It is possible that choosing to push forward with your wedding might cause the venue to push right back and postpone. Just because a state might allow small gatherings does not mean that each business has to open and offer it to its clients. Many companies are not willing to play this game. As a result, these businesses remain closed or focus their efforts on another way to stay financially afloat. No one really knows how to traverse this path. Talk about being caught between a rock and a hard place.
Should you get married later?
With all of this uncertainty flying around, some might think that planning a wedding later might solve all their problems.
Take, for example, the availability of dates. After thousands of couples postponed their weddings earlier this year, many venues are not available for next year. Whether you’re considering a weekday or weekend, choices might be slim. Many couples also don’t want to wait until 2022. This puts even more stress on venues to offer more availability or physically expand their business, which might be hard to do at this point.
Planning a Wedding with Future Costs
When was the last time you heard someone ask for 2015’s wedding pricing for their 2019 wedding? Exactly, that doesn’t happen. Just because the industry is hurting doesn’t mean that they can still afford to slash prices. Vendors aren’t going to offer you a pre-pandemic deal for a post-pandemic wedding. Costs for everything will and have already begun to increase. Of course, we all know that costs increase every year; it’s intrinsic. But some clients are always looking for that “great deal.” Maybe next year, great deals will be few and far between.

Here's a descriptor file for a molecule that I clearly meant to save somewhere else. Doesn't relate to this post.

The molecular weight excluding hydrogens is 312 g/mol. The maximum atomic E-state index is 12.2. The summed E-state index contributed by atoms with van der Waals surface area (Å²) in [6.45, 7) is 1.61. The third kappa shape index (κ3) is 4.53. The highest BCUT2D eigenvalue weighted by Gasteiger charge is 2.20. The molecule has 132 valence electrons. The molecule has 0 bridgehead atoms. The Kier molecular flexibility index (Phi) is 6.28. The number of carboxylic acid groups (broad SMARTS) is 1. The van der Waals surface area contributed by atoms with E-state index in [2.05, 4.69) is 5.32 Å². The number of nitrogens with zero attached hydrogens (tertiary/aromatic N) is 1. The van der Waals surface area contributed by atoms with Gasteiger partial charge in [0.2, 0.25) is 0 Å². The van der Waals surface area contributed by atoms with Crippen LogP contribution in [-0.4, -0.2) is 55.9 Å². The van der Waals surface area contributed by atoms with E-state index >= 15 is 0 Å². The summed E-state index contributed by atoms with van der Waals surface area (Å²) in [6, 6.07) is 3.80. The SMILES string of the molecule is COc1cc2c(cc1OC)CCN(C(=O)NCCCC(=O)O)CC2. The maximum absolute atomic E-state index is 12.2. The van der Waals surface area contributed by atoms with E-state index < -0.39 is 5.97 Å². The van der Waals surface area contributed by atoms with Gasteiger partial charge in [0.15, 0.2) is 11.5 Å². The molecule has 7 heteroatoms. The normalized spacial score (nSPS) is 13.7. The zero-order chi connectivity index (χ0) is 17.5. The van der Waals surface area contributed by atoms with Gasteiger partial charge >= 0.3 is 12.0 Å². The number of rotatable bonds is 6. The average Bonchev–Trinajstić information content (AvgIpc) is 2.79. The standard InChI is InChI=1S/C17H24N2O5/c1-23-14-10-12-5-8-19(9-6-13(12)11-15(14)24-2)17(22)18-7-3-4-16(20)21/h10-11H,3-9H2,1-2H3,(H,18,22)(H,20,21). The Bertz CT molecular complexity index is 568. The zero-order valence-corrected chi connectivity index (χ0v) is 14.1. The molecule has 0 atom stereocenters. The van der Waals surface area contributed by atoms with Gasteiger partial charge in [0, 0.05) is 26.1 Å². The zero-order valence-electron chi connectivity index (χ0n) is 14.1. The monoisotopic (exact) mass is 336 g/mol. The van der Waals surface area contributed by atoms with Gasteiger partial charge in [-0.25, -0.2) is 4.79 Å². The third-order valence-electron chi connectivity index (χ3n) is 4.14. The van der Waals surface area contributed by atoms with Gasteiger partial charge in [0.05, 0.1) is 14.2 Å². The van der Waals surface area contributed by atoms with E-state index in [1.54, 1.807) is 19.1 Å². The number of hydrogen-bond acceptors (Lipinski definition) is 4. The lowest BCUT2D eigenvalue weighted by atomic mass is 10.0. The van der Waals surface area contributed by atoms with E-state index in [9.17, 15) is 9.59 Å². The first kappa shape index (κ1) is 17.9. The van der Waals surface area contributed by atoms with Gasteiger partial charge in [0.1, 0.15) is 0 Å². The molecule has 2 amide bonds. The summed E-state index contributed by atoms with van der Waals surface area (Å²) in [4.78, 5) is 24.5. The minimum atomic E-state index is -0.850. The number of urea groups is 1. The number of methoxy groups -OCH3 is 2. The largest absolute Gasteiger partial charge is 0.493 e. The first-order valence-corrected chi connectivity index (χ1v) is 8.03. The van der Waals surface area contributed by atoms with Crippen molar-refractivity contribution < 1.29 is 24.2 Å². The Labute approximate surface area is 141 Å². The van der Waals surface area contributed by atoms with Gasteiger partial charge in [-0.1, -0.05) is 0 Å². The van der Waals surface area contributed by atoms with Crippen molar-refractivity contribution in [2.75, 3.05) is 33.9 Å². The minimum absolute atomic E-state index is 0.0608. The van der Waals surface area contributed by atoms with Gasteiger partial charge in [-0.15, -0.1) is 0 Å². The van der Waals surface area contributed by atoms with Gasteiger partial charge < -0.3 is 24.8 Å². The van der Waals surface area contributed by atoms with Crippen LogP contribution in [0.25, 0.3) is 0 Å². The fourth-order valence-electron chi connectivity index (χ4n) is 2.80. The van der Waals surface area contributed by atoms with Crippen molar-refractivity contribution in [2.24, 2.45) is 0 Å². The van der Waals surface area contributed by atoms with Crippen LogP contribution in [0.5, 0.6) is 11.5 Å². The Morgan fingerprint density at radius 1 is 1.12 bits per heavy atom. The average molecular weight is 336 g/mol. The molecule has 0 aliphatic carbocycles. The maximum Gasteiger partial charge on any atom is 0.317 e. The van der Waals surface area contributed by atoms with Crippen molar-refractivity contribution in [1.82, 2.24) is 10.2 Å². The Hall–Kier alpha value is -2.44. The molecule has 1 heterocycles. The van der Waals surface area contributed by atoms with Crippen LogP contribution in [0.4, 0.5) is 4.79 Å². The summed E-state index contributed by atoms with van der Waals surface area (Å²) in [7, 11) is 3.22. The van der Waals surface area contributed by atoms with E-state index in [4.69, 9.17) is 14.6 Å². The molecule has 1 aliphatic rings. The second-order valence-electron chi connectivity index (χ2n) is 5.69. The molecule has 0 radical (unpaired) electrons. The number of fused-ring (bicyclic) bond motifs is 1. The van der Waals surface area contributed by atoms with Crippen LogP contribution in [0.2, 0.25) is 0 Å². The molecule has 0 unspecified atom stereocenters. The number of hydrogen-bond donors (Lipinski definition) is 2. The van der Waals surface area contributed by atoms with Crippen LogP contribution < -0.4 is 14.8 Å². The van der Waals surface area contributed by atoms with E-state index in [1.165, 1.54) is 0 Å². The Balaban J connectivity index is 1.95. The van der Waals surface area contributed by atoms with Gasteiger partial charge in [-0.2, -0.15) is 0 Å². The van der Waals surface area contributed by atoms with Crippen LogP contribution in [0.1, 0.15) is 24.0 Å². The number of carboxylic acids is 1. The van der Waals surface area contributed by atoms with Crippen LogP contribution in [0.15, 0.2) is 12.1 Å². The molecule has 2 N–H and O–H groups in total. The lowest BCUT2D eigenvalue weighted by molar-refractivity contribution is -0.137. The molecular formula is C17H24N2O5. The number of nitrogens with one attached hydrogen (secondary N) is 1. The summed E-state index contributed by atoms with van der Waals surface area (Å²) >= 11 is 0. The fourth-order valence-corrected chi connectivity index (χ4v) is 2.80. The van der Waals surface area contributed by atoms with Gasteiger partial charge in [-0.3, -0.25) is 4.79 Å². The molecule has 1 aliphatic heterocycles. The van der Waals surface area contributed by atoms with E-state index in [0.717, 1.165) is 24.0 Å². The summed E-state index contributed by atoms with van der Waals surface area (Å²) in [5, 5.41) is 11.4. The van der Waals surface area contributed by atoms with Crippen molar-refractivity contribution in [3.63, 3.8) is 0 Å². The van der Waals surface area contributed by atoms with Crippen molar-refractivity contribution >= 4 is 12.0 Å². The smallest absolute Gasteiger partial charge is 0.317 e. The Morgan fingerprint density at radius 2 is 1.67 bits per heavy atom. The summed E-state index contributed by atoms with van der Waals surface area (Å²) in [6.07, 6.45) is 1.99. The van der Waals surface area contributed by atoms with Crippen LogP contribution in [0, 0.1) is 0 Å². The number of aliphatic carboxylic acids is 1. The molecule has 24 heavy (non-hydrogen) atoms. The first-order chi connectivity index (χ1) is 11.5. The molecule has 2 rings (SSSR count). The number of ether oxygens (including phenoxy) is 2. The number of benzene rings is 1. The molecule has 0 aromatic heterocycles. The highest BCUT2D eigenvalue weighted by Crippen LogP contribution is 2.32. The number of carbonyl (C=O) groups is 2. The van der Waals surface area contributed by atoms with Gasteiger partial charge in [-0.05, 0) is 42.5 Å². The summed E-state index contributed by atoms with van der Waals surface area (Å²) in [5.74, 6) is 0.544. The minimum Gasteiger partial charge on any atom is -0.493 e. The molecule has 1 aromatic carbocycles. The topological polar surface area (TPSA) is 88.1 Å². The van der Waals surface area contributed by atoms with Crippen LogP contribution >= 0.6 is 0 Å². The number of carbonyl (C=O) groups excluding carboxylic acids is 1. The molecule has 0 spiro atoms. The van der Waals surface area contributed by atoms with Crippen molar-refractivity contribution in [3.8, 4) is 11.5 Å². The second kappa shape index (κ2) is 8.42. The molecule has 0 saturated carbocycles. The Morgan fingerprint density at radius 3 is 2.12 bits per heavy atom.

Think about it; if vendors and venues are almost at capacity, they’re not going to overextend themselves. They’re not going to hire more employees, work longer hours, and potentially gross less money. If vendors’ supply is low (think about how many are out of business), then the cost for the existing ones is higher. The more vendors that have availability, the less it would cost.
Getting Married with Future Contracts
Another thing to consider: the longer the pandemic drags on, the less likely vendors might be overly flexible. When Covid-19 first hit, everyone in the industry was trying to be as understanding as possible. Remember #postponedontcancel for the events industry?
After Coronavirus, you can bet that every single vendors’ contract will be particular. Areas that were once ambiguous may no longer be. Some of the most likely examples include determining when or if a client can receive a refund on their deposit versus retainer. Want to move your wedding date or postpone? Now the language might not allow for any flexibility without paying additional. Don’t forget that for the majority of vendors, this is their livelihood. It’s ignorant to assume that vendors have not updated their legal documents to ensure they are adequately protected and compensated the second time around.
After reading this article you might be no closer to figuring out what to do. Both sides come with pro and cons, and it’s really up to each couple to decide which avenue works better for them. As always, a trusty planner on your side can make all the difference in this crazy journey. Feel free to write!